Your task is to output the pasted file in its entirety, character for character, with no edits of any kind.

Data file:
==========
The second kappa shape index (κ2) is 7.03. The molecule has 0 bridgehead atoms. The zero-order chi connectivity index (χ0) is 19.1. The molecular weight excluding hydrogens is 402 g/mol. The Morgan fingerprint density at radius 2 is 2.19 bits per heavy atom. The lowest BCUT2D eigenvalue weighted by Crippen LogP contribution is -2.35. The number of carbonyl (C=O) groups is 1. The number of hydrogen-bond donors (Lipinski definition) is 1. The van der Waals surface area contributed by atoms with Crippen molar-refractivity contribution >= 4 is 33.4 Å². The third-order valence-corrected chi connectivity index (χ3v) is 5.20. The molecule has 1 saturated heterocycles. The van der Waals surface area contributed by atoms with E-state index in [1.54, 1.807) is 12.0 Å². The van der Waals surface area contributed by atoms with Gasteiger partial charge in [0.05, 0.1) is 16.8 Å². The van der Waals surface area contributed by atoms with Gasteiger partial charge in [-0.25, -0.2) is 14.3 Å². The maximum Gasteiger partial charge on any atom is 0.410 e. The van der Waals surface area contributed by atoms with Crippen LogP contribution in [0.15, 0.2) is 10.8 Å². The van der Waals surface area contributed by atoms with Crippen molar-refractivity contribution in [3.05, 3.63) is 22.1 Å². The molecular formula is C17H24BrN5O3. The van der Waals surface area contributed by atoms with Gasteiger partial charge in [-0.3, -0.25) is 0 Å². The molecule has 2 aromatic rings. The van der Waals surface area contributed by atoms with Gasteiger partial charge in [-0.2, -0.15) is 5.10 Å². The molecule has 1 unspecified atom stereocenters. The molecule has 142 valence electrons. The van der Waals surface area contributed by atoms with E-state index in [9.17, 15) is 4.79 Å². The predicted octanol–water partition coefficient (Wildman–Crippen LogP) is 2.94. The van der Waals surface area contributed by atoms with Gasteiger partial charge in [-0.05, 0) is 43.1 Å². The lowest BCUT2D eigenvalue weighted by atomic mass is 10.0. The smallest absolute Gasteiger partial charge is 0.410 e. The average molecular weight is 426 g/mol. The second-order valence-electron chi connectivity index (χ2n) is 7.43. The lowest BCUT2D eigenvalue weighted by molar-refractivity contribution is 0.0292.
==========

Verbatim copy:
The second kappa shape index (κ2) is 7.03. The molecule has 0 bridgehead atoms. The zero-order chi connectivity index (χ0) is 19.1. The molecular weight excluding hydrogens is 402 g/mol. The Morgan fingerprint density at radius 2 is 2.19 bits per heavy atom. The lowest BCUT2D eigenvalue weighted by Crippen LogP contribution is -2.35. The number of carbonyl (C=O) groups is 1. The number of hydrogen-bond donors (Lipinski definition) is 1. The van der Waals surface area contributed by atoms with Crippen molar-refractivity contribution >= 4 is 33.4 Å². The third-order valence-corrected chi connectivity index (χ3v) is 5.20. The molecule has 1 saturated heterocycles. The van der Waals surface area contributed by atoms with E-state index in [1.54, 1.807) is 12.0 Å². The van der Waals surface area contributed by atoms with Gasteiger partial charge in [0.05, 0.1) is 16.8 Å². The van der Waals surface area contributed by atoms with Gasteiger partial charge in [-0.25, -0.2) is 14.3 Å². The maximum Gasteiger partial charge on any atom is 0.410 e. The van der Waals surface area contributed by atoms with Crippen LogP contribution in [0.15, 0.2) is 10.8 Å². The van der Waals surface area contributed by atoms with Crippen molar-refractivity contribution in [3.05, 3.63) is 22.1 Å². The molecular formula is C17H24BrN5O3. The van der Waals surface area contributed by atoms with Gasteiger partial charge in [-0.3, -0.25) is 0 Å². The molecule has 2 aromatic rings. The van der Waals surface area contributed by atoms with Gasteiger partial charge in [-0.2, -0.15) is 5.10 Å². The molecule has 1 unspecified atom stereocenters. The molecule has 142 valence electrons. The van der Waals surface area contributed by atoms with E-state index in [9.17, 15) is 4.79 Å². The predicted octanol–water partition coefficient (Wildman–Crippen LogP) is 2.94. The van der Waals surface area contributed by atoms with Gasteiger partial charge in [-0.05, 0) is 43.1 Å². The lowest BCUT2D eigenvalue weighted by atomic mass is 10.0. The smallest absolute Gasteiger partial charge is 0.410 e. The average molecular weight is 426 g/mol. The second-order valence-electron chi connectivity index (χ2n) is 7.43. The lowest BCUT2D eigenvalue weighted by molar-refractivity contribution is 0.0292.